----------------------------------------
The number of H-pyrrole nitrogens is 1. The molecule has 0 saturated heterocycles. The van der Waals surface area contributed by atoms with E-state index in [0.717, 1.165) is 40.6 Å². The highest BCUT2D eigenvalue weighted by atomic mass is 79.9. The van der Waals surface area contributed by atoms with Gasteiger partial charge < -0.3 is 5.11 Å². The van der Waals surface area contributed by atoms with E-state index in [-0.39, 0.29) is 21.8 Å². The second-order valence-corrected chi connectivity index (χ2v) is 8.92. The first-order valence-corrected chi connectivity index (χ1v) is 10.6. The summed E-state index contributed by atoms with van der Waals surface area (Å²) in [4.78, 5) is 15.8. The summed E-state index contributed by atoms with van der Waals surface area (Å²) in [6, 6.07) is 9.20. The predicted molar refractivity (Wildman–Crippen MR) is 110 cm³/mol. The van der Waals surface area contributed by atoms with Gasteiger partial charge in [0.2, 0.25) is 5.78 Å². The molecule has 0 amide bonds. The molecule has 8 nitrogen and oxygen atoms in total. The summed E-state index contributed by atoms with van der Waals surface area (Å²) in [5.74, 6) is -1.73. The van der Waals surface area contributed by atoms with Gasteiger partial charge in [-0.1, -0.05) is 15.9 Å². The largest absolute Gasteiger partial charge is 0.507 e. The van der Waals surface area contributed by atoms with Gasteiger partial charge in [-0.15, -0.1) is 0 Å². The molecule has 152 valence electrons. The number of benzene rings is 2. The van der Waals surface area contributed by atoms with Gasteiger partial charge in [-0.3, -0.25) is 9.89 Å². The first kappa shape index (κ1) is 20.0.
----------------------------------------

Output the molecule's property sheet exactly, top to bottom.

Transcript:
The number of H-pyrrole nitrogens is 1. The molecule has 0 saturated heterocycles. The van der Waals surface area contributed by atoms with E-state index in [0.717, 1.165) is 40.6 Å². The highest BCUT2D eigenvalue weighted by atomic mass is 79.9. The van der Waals surface area contributed by atoms with Gasteiger partial charge < -0.3 is 5.11 Å². The van der Waals surface area contributed by atoms with E-state index in [-0.39, 0.29) is 21.8 Å². The second-order valence-corrected chi connectivity index (χ2v) is 8.92. The first-order valence-corrected chi connectivity index (χ1v) is 10.6. The summed E-state index contributed by atoms with van der Waals surface area (Å²) in [4.78, 5) is 15.8. The summed E-state index contributed by atoms with van der Waals surface area (Å²) in [6, 6.07) is 9.20. The predicted molar refractivity (Wildman–Crippen MR) is 110 cm³/mol. The van der Waals surface area contributed by atoms with Gasteiger partial charge in [0.2, 0.25) is 5.78 Å². The molecule has 0 amide bonds. The molecule has 8 nitrogen and oxygen atoms in total. The summed E-state index contributed by atoms with van der Waals surface area (Å²) in [5.74, 6) is -1.73. The van der Waals surface area contributed by atoms with Gasteiger partial charge in [-0.1, -0.05) is 15.9 Å². The largest absolute Gasteiger partial charge is 0.507 e. The van der Waals surface area contributed by atoms with Gasteiger partial charge in [-0.15, -0.1) is 0 Å². The molecule has 152 valence electrons. The number of benzene rings is 2. The van der Waals surface area contributed by atoms with Gasteiger partial charge in [-0.3, -0.25) is 9.89 Å². The first kappa shape index (κ1) is 20.0.